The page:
Tuesday, March 31, 2015

Nine Calla Lilies and One Fox Tale

Nothing like red. I use Amaco Velvet Bright Red and put it on thick. After a bisque firing, I will lightly stain this piece with red iron oxide/gerstley borate wash making it rustier and deeper in tone---although I think I may leave the fox's face really bright red. Last, I will add a black nose and around the deeper recesses Duncan Cobalt Jet Black watered down, to add dimensionality--shadows. I don't really "read" a story on this piece. For some reason I wanted a fox and nine calla lilies. The story teller who holds this fox has such an exasperated look on her face that I will wait till it comes out of kiln to take a photo. Perhaps by then with a bit of fire, the story will emerge.

7 comments:

  1. At first I didn't see the fox, he looks so cute popping out the calla lilies; can't wait to see the finished piece. when I saw the title I thought of foxtails the weed, the ones that get stuck in everything they touch and can get embedded in dogs ears and have to be surgically removed.

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    1. Funny what pops up. Japanese folk tales say more tails (up to 9) on the spirit fox, the more wise. Also kitsune can change into or appear as a woman. My little fox has only one tail as it is a kit.

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  2. Great piece and I also love red! That red faced fox looks like he might have gotten into the 'story-tellers' lilies. The victorian meaning of the calla lily represents youth or rebirth - a fitting flower for your storyteller to hold with the young fox. Love this piece and can't wait to see it finished.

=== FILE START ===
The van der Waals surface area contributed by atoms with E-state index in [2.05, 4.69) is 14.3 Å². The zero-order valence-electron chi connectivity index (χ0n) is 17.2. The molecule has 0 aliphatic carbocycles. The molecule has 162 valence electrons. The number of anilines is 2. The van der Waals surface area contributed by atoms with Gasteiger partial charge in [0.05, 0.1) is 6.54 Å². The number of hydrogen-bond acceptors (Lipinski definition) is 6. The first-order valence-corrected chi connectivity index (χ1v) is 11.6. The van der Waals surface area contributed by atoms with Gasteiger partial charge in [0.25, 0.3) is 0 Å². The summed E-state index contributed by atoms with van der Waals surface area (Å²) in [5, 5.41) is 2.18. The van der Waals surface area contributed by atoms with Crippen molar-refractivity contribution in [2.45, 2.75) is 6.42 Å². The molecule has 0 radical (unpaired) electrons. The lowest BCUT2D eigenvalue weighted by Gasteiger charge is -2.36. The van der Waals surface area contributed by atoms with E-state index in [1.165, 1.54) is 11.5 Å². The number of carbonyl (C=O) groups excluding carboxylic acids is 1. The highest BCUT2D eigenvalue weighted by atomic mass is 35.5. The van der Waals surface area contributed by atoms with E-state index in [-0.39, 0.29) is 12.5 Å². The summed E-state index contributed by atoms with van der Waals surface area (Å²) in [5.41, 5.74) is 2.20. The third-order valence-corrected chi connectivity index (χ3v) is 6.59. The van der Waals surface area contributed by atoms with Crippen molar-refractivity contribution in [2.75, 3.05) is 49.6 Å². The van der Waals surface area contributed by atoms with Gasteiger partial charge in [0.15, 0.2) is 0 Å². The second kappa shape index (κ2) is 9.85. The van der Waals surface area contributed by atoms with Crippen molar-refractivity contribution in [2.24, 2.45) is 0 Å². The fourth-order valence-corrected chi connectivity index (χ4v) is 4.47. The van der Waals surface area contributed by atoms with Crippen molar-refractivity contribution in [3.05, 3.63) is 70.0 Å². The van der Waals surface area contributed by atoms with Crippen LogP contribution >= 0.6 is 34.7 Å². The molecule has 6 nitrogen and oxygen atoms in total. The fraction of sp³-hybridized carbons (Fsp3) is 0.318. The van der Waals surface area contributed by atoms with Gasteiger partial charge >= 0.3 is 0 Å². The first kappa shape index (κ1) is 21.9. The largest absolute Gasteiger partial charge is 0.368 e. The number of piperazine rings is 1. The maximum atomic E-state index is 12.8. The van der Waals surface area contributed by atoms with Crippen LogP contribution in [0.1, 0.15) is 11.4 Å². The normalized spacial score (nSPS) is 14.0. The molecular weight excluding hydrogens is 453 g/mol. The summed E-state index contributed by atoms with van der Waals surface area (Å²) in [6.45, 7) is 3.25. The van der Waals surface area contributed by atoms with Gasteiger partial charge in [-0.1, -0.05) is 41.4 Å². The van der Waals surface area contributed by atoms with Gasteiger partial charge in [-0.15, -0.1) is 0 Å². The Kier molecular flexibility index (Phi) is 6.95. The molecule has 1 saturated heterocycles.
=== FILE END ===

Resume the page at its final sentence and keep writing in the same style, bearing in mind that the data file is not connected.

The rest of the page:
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  3. Oh, I like that---a fox in the calla lilies! We could make up a grand story! Maybe the deer chased him into the lilies---deer won't go near them as they are bitterly poisonous---feeling he escaped from a good nipping by the deer, he is then plucked when She gathered calla lilies for market---oh my! what a dilemma. Okay...needs a little working.
    I didn't know the symbolism of the lily---it does seem apt. Callas grow wild on the Mendocino coast even though they aren't native. I have quite a few pieces to fire so maybe after Easter I'll post a few.

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    1. yay - you've run with the story and the fox thought he was so sly to get away from the deer . . .
      I just finished reading 'The Language of Flowers' and now I'm always looking up the meanings - some are quite interesting. I didn't realize the Callas were poisonous.
      Looking forward to seeing the piece after your firing.

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  4. The fox looks like a youngster, so perhaps that's why the storyteller has an exasperated look on her face... like most young ones, they wriggle and wriggle to get out of one's arms so they can go play :)

    The calla lily is very beautiful, but, extremely poisonous. I trust wild animals instincts when it comes to ingesting the wild herbs which are good for them, and inherently knowing those which to avoid.
    Perhaps wee foxy knows this...

    I love Amaco Velvets. Such wonderful glazes. AV Bright Red is very fitting. Can't wait to see what the kiln gods present - very excited to see this wonderful art piece, Charlene.

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    1. I watch the deer step gingerly around the calla lilies and daffodils, which are naturalized on the coast---they pop up every where. We have a native Pacific Coast Iris that they avoid, too. Seems most of the native flowering plants are not palatable.

      Amaco Velvets are nice, but I use them sparingly as they are expensive. It is all dependent on what texture or depth of color I want. They are so highly pigmented, when I get to the bottom of the jar, I add some terra sigillata and get a nice muted color. Waste not....:)

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